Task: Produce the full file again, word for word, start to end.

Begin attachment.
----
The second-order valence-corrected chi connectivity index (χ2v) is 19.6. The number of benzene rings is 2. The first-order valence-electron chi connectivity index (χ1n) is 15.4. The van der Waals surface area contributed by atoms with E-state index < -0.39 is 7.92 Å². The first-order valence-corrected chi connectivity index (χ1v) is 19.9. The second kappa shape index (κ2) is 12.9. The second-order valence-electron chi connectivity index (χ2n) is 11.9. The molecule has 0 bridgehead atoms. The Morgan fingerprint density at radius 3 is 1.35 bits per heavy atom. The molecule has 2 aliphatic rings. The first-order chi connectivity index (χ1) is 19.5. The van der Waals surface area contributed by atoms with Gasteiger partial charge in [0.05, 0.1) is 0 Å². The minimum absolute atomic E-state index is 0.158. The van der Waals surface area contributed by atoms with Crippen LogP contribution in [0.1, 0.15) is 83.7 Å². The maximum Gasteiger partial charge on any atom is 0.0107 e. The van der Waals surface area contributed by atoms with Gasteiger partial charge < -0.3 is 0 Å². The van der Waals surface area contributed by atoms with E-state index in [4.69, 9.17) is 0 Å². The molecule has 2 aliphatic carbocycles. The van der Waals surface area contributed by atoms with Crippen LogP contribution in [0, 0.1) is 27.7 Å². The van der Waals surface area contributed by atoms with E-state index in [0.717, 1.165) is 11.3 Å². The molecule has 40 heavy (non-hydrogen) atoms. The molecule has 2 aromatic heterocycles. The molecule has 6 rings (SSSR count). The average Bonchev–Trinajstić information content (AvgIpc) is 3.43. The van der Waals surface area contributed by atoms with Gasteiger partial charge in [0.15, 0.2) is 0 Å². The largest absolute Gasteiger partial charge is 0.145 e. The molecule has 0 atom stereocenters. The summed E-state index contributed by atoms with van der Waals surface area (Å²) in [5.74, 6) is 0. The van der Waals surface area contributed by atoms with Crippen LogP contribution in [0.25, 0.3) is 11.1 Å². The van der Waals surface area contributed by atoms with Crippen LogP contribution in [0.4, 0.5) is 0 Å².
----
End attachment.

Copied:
The second-order valence-corrected chi connectivity index (χ2v) is 19.6. The number of benzene rings is 2. The first-order valence-electron chi connectivity index (χ1n) is 15.4. The van der Waals surface area contributed by atoms with E-state index < -0.39 is 7.92 Å². The first-order valence-corrected chi connectivity index (χ1v) is 19.9. The second kappa shape index (κ2) is 12.9. The second-order valence-electron chi connectivity index (χ2n) is 11.9. The molecule has 0 bridgehead atoms. The Morgan fingerprint density at radius 3 is 1.35 bits per heavy atom. The molecule has 2 aliphatic rings. The first-order chi connectivity index (χ1) is 19.5. The van der Waals surface area contributed by atoms with Gasteiger partial charge in [0.05, 0.1) is 0 Å². The minimum absolute atomic E-state index is 0.158. The van der Waals surface area contributed by atoms with Crippen LogP contribution in [0.1, 0.15) is 83.7 Å². The maximum Gasteiger partial charge on any atom is 0.0107 e. The van der Waals surface area contributed by atoms with Gasteiger partial charge < -0.3 is 0 Å². The van der Waals surface area contributed by atoms with E-state index in [4.69, 9.17) is 0 Å². The molecule has 2 aliphatic carbocycles. The van der Waals surface area contributed by atoms with Crippen LogP contribution in [0, 0.1) is 27.7 Å². The van der Waals surface area contributed by atoms with E-state index in [0.717, 1.165) is 11.3 Å². The molecule has 40 heavy (non-hydrogen) atoms. The molecule has 2 aromatic heterocycles. The molecule has 6 rings (SSSR count). The average Bonchev–Trinajstić information content (AvgIpc) is 3.43. The van der Waals surface area contributed by atoms with Gasteiger partial charge in [0.15, 0.2) is 0 Å². The largest absolute Gasteiger partial charge is 0.145 e. The molecule has 0 atom stereocenters. The summed E-state index contributed by atoms with van der Waals surface area (Å²) in [5.74, 6) is 0. The van der Waals surface area contributed by atoms with Crippen LogP contribution in [0.25, 0.3) is 11.1 Å². The van der Waals surface area contributed by atoms with Crippen LogP contribution in [0.4, 0.5) is 0 Å².